Emotionally Barren Destroyer a Violently Bleak Thriller
Veteran LAPD Detective Erin Bell (Nicole Kidman) is a living catastrophe. She drinks too much, barely sleeps, has an argue-first-and-ask-for-forgiveness-later relationship with ex-boyfriend Ethan (Scoot McNairy) and is angrily estranged from her troubled 16-year-old daughter Shelby (Jade Pettyjohn). But she’s also very good at her job, and when an old enemy from her past, notorious bank robber and cop killer Silas (Toby Kebbell), mysteriously resurfaces, Erin puts everything else aside in order to apprehend him. The detective looks at this task as a way to redeem herself for past sins, thinking that if she can bring him to justice the ghosts that haunt her will finally be satiated and vanish into the ether.
But getting her hands on Silas isn’t going to be simple. Shelby is spiraling out of control more than ever requiring Erin to make her a priority whether the teen wants her to or not. Additionally, the people who know Silas best, including his slippery former lawyer (Bradley Whitford), aren’t going to freely speak with a dogged detective of their own volition. Worse, hunting this madman has also made her relive the past, Erin flooded with memories of her early law enforcement career going undercover for the FBI with a fellow operative (Sebastian Stan), the pair’s working relationship hardly platonic. She’s going to have to battle all of these various complications if she hopes to bring Silas to justice, the detective’s quest for redemption taking on the appearance of a pursuit for revenge as each tick of the clock slowly clicks by.
There’s not a lot new as it pertains to Phil Hay and Matt Manfredi’s (crazy/beautiful) script for the hard-edged cop thriller Destroyer. The basic plot is a film noir staple, while the likes any number of actors ranging from Humphrey Bogart to Ralph Meeker to Clint Eastwood to Al Pacino to James Woods to Sylvester Stallone to Chow Yun-Fat have played variations on characters similar to Detective Erin Bell going back I don’t know how long. But even with that being the case director Karyn Kusama (The Invitation, Girlfight) has managed to energize the material in a manner that is viscerally compelling, she and her star Kidman composing an electrifying thriller that might not be original but sure as heck ends up being easy to watch.
Make no mistake, no matter how dark, disturbing and tragic this violent mystery becomes, it is indeed incredibly easy to watch. Even without the makeup effects that make her look beaten down, withered and ashen from years of too much drink and even more depression, Kidman’s performance would still be astonishing. With each step she takes, with every move to get out of a car or awkward crick of the neck when she interrogates a suspect, I could feel all of the aches and pains the character was trying to endure while still being able to do her job. This current situation is juxtaposed with flashbacks of the detective when she was undercover. As dangerous as her position was at that time hope for a brighter future still intermixed with growing affections for her partner. Kidman transitions between past and present versions of her character with mesmeric ease, the emotional intensity of this performance only growing in strength as things build to their brutal and murderous conclusion.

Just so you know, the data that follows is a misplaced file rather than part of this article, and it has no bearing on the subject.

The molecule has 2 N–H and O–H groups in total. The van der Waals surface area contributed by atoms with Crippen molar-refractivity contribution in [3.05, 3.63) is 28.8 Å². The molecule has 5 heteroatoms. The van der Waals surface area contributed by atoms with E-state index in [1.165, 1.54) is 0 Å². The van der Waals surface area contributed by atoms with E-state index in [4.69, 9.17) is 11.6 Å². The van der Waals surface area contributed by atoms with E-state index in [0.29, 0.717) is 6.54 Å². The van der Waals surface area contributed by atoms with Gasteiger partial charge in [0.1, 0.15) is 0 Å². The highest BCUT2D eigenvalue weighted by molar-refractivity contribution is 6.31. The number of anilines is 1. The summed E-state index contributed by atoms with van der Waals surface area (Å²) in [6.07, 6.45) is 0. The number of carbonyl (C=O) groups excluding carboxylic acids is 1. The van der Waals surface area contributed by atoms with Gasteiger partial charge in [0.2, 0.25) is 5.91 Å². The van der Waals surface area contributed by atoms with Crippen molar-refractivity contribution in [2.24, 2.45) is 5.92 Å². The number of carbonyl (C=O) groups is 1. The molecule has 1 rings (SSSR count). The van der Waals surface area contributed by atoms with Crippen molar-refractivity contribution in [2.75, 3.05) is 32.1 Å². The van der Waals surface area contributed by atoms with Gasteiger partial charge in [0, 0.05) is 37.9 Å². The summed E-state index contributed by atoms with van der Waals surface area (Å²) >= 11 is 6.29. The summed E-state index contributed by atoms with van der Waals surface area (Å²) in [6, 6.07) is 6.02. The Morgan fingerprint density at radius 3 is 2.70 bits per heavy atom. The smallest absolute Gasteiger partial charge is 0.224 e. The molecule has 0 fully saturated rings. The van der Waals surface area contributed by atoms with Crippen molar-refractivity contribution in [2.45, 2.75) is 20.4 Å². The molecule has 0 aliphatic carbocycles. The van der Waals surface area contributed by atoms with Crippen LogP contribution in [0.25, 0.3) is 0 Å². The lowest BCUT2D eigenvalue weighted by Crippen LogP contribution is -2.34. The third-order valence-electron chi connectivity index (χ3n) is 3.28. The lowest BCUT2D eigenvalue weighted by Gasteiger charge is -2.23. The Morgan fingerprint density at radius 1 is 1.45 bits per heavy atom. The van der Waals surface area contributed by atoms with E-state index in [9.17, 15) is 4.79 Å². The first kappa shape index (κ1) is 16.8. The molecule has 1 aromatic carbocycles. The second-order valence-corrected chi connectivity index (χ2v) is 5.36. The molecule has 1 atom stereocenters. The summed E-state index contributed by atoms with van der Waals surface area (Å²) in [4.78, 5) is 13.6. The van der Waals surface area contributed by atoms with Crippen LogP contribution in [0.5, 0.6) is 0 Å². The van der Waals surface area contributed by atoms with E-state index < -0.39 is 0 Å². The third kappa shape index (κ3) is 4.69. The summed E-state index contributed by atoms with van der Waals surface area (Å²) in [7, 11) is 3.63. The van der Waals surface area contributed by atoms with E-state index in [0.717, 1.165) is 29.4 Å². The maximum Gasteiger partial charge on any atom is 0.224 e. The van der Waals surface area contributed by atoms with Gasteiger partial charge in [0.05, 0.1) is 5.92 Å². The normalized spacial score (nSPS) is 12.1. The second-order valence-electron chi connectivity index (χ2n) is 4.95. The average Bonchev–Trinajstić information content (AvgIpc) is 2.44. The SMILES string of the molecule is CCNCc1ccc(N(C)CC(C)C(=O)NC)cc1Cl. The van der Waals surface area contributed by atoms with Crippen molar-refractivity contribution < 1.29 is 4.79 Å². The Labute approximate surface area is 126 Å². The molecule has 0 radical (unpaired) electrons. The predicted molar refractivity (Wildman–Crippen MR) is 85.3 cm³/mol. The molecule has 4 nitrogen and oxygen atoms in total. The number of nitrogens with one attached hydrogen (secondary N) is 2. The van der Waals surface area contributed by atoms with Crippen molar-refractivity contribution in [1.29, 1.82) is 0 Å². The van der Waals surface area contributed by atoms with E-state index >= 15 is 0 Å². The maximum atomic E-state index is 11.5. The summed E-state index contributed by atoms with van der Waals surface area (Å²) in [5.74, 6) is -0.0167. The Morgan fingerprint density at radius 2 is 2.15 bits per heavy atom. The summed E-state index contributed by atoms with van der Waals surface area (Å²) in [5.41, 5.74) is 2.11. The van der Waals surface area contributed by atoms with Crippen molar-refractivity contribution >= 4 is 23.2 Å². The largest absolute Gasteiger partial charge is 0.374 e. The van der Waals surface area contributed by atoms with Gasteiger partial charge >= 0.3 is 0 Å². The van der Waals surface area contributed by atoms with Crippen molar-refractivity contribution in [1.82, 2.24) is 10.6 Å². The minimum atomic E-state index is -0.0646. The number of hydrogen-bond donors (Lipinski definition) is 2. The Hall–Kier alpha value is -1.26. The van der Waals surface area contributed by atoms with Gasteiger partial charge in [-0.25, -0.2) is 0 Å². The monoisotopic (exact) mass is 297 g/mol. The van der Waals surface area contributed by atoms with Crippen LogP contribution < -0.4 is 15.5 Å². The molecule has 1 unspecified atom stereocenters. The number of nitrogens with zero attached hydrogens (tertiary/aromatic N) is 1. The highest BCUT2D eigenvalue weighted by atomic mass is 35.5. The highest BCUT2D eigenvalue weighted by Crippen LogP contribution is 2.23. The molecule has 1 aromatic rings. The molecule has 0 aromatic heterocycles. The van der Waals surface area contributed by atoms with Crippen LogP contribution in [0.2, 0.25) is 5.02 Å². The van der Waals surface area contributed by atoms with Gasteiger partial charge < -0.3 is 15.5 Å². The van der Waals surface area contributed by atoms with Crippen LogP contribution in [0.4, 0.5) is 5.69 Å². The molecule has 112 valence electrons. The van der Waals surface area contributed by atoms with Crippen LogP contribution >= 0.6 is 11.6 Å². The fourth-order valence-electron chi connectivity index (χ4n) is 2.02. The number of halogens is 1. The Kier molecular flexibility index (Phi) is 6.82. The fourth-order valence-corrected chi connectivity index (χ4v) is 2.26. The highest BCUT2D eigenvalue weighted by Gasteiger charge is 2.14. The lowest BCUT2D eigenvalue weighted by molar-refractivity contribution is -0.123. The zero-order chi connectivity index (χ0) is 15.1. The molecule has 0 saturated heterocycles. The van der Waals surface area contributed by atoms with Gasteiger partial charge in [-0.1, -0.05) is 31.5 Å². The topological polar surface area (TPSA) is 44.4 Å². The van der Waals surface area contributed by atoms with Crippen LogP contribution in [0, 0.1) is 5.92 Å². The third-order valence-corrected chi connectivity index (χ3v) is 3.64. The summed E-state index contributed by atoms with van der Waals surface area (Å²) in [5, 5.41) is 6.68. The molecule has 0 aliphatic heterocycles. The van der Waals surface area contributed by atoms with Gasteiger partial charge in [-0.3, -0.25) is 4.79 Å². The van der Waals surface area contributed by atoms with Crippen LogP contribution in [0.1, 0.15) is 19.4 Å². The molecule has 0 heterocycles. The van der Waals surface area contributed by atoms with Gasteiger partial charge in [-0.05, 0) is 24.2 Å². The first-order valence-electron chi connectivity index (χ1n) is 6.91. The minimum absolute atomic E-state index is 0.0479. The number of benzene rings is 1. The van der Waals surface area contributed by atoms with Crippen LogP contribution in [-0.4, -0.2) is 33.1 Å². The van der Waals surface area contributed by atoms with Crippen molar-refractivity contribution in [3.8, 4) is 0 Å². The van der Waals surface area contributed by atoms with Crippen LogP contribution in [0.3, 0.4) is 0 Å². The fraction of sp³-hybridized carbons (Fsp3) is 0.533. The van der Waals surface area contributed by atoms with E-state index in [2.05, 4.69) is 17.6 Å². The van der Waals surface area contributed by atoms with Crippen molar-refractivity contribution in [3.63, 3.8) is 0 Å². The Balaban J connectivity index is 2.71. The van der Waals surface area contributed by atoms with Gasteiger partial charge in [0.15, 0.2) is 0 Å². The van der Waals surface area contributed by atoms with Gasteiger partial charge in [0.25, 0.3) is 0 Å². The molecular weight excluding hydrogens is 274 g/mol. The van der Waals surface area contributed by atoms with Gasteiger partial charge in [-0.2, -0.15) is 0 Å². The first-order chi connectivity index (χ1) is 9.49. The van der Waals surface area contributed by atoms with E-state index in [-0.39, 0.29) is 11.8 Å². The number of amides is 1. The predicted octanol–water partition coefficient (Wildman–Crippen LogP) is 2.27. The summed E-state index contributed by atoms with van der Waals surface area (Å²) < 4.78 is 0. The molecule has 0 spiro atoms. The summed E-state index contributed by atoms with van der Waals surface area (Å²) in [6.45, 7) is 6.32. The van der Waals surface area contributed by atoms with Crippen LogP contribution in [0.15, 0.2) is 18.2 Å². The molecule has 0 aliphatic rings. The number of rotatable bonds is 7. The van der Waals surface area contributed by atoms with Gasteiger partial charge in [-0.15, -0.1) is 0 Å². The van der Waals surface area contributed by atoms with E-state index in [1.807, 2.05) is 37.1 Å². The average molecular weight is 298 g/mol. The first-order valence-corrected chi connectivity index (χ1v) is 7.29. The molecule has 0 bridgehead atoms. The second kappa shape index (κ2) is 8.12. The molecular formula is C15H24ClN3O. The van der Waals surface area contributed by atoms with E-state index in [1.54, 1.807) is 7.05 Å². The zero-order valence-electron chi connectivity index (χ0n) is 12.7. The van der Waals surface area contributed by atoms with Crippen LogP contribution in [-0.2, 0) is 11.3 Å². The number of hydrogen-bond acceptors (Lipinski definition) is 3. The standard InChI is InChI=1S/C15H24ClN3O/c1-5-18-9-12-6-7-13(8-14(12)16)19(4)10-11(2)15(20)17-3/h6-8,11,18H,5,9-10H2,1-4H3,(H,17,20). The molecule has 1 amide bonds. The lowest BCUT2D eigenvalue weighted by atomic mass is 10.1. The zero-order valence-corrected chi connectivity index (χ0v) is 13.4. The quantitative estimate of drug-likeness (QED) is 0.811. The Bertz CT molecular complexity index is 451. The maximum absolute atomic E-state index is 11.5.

As for Kusama, the talented filmmaker directs the heck out of the picture, imbuing it with a sense of urgency while also staging a flurry of visually rambunctious set pieces overflowing in an idiosyncratic sense of style that jumps off the screen. But the director just as clearly never loses sight of the bigger picture, Erin’s evolution as a detective, mother and human being front and center for all of the film’s two-hour running time. Even the not-so-surprising twists and turns Hay and Manfredi’s screenplay seems to take so much relish in unveiling are presented in a manner that still put character first and shock value second. Kusama keeps things grounded in her lead character’s journey, each of her movements a cacophony of emotional maelstroms that will shower devastation and tragedy down upon all of those silly, clueless or stupid enough to try and weather them.
I wasn’t always pleased. The aggressive nastiness of the movie is bothersome, especially considering there’s nothing inventive or novel about anything that’s happening at any point of the narrative. Once it becomes clear that Kusama’s presentation of the nonlinear story went further back than I initially assumed it did I ended up having a pretty clear idea where things were going to conclude. Anything approaching a surprise was next to nonexistent, and not even the climactic wallop the entire movie has been building towards produced much of reaction out of me. There were times Hay and Manfredi’s script felt more like a parody of male-driven cop thrillers, especially the low-budget exploitation variety that were so popular during the 1980s, only with a not-so-subtle feminist bent. It can all be a little tiresome and slightly obnoxious, and no matter how well directed it all is or how strong Kidman’s performance might be there are still problems that brought me close to rolling my eyes in incredulous disdain.
But Kusama’s too strong a filmmaker for those feelings to last very long. I was with Erin start to finish, and even if I had a decent idea as to where her quest to bring down Silas was ultimately headed I nonetheless still wanted to see this story come to a climax. Thanks in large part to Kidman’s internalized tenacious ferocity, Destroyer became a cold-blooded thriller I had no wish to tear my eyes away from, its final moments a haunting nightmare of agony, regret and retribution that, while not original, remained intimately effective all the same.
Film Rating: 3 (out of 4)